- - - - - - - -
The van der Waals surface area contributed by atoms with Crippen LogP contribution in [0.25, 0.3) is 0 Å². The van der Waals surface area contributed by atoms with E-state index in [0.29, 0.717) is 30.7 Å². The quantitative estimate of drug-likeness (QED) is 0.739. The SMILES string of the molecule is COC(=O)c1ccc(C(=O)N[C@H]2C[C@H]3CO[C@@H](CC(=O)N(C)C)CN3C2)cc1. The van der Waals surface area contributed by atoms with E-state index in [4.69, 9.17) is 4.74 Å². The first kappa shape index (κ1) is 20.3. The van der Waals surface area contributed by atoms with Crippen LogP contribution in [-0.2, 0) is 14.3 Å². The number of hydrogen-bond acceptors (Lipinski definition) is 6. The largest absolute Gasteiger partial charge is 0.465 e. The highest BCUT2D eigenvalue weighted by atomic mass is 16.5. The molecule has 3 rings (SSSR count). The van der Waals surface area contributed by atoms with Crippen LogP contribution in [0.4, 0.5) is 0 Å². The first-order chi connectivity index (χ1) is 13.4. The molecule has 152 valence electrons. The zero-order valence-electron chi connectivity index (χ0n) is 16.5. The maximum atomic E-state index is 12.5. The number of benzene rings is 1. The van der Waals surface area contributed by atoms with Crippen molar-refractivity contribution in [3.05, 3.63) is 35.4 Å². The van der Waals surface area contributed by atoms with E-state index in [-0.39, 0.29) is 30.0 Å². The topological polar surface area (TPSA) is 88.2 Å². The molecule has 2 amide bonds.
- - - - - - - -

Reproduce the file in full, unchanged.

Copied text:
The van der Waals surface area contributed by atoms with Crippen LogP contribution in [0.25, 0.3) is 0 Å². The van der Waals surface area contributed by atoms with E-state index in [0.29, 0.717) is 30.7 Å². The quantitative estimate of drug-likeness (QED) is 0.739. The SMILES string of the molecule is COC(=O)c1ccc(C(=O)N[C@H]2C[C@H]3CO[C@@H](CC(=O)N(C)C)CN3C2)cc1. The van der Waals surface area contributed by atoms with E-state index in [4.69, 9.17) is 4.74 Å². The first kappa shape index (κ1) is 20.3. The van der Waals surface area contributed by atoms with Crippen LogP contribution in [-0.2, 0) is 14.3 Å². The number of hydrogen-bond acceptors (Lipinski definition) is 6. The largest absolute Gasteiger partial charge is 0.465 e. The highest BCUT2D eigenvalue weighted by atomic mass is 16.5. The molecule has 3 rings (SSSR count). The van der Waals surface area contributed by atoms with Crippen LogP contribution in [0.4, 0.5) is 0 Å². The first-order chi connectivity index (χ1) is 13.4. The molecule has 152 valence electrons. The zero-order valence-electron chi connectivity index (χ0n) is 16.5. The maximum atomic E-state index is 12.5. The number of benzene rings is 1. The van der Waals surface area contributed by atoms with Crippen molar-refractivity contribution in [3.05, 3.63) is 35.4 Å². The van der Waals surface area contributed by atoms with E-state index in [-0.39, 0.29) is 30.0 Å². The topological polar surface area (TPSA) is 88.2 Å². The molecule has 2 amide bonds.